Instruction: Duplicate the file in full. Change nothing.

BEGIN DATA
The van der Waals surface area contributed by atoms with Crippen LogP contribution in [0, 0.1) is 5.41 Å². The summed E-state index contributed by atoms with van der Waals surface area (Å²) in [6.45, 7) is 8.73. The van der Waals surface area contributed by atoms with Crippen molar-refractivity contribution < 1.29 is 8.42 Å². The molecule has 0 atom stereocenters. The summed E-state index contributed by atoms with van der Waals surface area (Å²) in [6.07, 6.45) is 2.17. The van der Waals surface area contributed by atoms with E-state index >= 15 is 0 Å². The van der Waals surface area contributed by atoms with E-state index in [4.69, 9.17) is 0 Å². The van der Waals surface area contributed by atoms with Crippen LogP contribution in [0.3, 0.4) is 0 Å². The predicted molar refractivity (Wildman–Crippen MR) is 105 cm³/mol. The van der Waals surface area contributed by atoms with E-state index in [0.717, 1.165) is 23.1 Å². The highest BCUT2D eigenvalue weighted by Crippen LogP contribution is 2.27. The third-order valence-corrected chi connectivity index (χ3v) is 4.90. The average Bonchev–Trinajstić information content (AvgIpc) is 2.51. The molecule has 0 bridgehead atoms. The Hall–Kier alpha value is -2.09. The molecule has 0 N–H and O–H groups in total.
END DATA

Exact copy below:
The van der Waals surface area contributed by atoms with Crippen LogP contribution in [0, 0.1) is 5.41 Å². The summed E-state index contributed by atoms with van der Waals surface area (Å²) in [6.45, 7) is 8.73. The van der Waals surface area contributed by atoms with Crippen molar-refractivity contribution < 1.29 is 8.42 Å². The molecule has 0 atom stereocenters. The summed E-state index contributed by atoms with van der Waals surface area (Å²) in [6.07, 6.45) is 2.17. The van der Waals surface area contributed by atoms with E-state index >= 15 is 0 Å². The van der Waals surface area contributed by atoms with E-state index in [4.69, 9.17) is 0 Å². The van der Waals surface area contributed by atoms with Crippen LogP contribution in [0.3, 0.4) is 0 Å². The predicted molar refractivity (Wildman–Crippen MR) is 105 cm³/mol. The van der Waals surface area contributed by atoms with E-state index in [0.717, 1.165) is 23.1 Å². The highest BCUT2D eigenvalue weighted by Crippen LogP contribution is 2.27. The third-order valence-corrected chi connectivity index (χ3v) is 4.90. The average Bonchev–Trinajstić information content (AvgIpc) is 2.51. The molecule has 0 bridgehead atoms. The Hall–Kier alpha value is -2.09. The molecule has 0 N–H and O–H groups in total.